“Dance for me, Salome!” Never has Oscar Wilde been so gay – and he was in prison for sodomy and gross indecency when his play Salome was first performed in 1896.
Little Ones Thearte’s HELUIM-season production of Wilde’s Salome is so gloriously indecent that if it were performed in the 1890s, cast, producers, audience and passers by would be in the cells with Oscar.
According to the Bible, Herod wanted to see his step daughter, Salome, dance and promised her anything in exchange. She asked for the head of John the Bapsist. Wilde wrote his version of this story in French in 1891 and it was published in 1893. There were plans for a 1892 London season, but it was illegal to portray Bible characters, so its first performance was in Paris.
Wilde wrote Salome as a tragedy, but director Stephen Nicolazzo starts with its sexuality and moral ambiguity. It is, after all, a story about a virgin who wants the lust of a saint, and a king who wants his stepdaughter’s virginity.
Surrounded by an Oz-emerald-green curtain, Salome rejoices in a mid-1980s aesthetic (gorgeous costumes by Tessa Leigh Wolffenbuttel Pitt and Eugyeene Teh; set by Teh), where the new romantics questioned gender on MTV, Madonna made pearls and lace cool, and David Lynch freaked out late-night film-goers; pass the oxygen, please.
With traditions and expectations abandoned, Salome is a man in a handmade matador costume, John the Baptist is a woman in a disco-ball bikini, Herod and Herodias drag up, and the soldiers and heralds are magnificently fabulous. It’s a world where gender is everything but means nothing, and sexuality is everything until love and jealousy take hold.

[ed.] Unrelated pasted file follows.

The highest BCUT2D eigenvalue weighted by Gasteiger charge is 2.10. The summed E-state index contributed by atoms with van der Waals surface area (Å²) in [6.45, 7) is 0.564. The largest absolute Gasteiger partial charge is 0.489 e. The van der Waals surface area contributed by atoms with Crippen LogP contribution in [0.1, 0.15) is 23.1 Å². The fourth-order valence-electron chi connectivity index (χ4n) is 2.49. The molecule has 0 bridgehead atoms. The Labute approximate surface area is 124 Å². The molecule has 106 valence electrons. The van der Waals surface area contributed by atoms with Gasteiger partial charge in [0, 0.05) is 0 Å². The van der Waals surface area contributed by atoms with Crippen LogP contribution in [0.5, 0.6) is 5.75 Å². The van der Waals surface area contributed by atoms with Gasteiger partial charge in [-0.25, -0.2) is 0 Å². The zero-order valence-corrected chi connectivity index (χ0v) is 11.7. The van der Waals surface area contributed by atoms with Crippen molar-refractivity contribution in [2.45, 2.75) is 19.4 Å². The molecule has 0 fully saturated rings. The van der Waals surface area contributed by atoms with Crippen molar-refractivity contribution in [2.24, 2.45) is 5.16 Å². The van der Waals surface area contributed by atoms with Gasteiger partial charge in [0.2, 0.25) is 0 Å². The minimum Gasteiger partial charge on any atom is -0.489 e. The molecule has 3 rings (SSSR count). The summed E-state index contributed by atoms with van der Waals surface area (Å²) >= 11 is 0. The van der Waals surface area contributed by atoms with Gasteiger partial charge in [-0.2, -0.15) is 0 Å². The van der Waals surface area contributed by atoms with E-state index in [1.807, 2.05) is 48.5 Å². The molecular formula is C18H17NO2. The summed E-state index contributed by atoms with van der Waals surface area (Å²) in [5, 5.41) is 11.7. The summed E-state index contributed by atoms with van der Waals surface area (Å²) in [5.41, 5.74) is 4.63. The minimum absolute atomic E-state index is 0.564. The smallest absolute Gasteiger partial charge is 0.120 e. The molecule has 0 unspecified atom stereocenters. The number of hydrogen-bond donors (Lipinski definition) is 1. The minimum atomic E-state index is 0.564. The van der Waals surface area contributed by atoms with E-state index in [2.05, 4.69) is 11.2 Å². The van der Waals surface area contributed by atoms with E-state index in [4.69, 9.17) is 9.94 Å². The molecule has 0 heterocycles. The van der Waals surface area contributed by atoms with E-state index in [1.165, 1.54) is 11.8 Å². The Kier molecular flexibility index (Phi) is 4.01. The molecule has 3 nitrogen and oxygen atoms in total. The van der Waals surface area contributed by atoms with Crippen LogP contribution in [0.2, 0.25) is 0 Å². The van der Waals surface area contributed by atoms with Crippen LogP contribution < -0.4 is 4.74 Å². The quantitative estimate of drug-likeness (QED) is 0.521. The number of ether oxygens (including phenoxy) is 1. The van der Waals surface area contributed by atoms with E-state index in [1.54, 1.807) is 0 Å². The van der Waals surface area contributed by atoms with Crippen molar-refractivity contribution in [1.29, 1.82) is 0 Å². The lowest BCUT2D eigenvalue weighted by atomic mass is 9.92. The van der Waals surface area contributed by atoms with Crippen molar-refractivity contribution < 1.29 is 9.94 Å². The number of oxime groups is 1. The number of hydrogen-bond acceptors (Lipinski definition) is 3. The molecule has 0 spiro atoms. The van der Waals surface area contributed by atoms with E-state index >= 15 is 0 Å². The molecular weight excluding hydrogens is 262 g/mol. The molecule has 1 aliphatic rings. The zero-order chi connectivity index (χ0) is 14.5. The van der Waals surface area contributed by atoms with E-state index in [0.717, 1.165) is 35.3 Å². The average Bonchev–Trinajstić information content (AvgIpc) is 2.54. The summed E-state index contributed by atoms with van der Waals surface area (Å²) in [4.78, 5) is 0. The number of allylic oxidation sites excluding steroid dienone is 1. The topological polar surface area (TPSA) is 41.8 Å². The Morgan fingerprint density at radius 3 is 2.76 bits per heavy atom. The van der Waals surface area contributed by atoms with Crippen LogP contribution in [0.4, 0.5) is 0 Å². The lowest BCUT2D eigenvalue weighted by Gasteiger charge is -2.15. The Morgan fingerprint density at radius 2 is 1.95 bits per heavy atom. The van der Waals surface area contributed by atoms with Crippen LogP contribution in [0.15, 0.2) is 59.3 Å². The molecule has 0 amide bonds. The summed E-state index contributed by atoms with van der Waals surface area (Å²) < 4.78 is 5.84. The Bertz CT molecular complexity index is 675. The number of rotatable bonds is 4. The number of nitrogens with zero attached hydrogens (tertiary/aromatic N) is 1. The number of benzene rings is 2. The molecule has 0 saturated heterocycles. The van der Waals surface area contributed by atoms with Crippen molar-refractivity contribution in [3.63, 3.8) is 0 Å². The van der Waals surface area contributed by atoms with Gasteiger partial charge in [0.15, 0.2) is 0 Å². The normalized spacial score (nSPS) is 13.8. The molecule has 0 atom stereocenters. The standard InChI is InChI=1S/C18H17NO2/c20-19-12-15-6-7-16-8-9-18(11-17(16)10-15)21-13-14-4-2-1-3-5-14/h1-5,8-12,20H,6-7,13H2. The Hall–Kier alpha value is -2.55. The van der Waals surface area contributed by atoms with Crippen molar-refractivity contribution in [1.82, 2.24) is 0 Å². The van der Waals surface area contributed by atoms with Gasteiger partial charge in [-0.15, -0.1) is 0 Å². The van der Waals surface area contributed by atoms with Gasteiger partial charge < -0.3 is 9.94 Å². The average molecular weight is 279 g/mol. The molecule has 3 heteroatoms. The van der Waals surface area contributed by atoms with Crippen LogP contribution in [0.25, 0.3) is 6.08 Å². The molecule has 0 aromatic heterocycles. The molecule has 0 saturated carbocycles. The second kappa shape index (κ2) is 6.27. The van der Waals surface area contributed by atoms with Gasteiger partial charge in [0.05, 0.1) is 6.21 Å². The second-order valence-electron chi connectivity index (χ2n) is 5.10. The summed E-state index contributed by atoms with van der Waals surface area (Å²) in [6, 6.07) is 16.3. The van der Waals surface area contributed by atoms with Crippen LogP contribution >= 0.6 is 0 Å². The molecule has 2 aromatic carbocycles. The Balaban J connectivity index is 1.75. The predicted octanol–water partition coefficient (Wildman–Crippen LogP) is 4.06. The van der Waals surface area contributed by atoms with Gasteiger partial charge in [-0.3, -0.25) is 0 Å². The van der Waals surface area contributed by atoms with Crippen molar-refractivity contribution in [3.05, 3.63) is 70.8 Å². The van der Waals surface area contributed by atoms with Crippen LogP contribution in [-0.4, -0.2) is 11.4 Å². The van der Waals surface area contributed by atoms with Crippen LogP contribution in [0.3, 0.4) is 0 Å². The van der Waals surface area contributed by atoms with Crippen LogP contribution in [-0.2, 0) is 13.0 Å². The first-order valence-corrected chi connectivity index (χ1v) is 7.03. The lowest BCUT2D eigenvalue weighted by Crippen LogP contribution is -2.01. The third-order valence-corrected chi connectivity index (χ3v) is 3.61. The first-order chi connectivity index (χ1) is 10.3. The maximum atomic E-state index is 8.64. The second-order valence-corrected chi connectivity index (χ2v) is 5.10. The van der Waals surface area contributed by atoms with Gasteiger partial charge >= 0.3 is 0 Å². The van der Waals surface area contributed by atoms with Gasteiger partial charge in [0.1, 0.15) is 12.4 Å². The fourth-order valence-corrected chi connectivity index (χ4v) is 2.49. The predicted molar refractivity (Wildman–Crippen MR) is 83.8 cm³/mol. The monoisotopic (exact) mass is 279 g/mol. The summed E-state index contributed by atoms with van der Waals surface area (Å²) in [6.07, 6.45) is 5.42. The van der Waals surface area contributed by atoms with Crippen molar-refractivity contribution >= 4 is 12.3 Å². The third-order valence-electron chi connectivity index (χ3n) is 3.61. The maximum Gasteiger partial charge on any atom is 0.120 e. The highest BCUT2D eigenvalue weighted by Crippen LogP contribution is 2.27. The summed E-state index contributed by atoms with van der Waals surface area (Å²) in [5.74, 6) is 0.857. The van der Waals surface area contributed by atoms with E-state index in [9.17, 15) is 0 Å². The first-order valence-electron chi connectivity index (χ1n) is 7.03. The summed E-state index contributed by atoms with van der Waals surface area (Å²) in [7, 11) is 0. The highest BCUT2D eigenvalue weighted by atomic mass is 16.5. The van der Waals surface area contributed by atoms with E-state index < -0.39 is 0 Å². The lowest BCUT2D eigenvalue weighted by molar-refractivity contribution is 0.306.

Stephen Nicolazzo has found a remarkable and unique voice as a director. Following Psycho Beach Party (that’s heading to the Brisbane Festival) and sex.violence. blood. gore, his high-camp, bold aesthetic defines his view of queer culture without rejection or criticism. His world is filthy without shame and welcomes everyone who celebrates difference and lets their heart make their choices.
And he has a a group of actors who have quickly established themselves among independent theatre’s A-list. Paul Blenheim, Genevieve Giuffre, Alexandra Aldrich, Nick Pelomis, Peter Paltos, Zoe Boesen, Tom Dent are so sexy and so funny that it’s impossible to decide which one you fancy the most.
Salome is glorious and hilarious and so damn smart that missing it isn’t an option.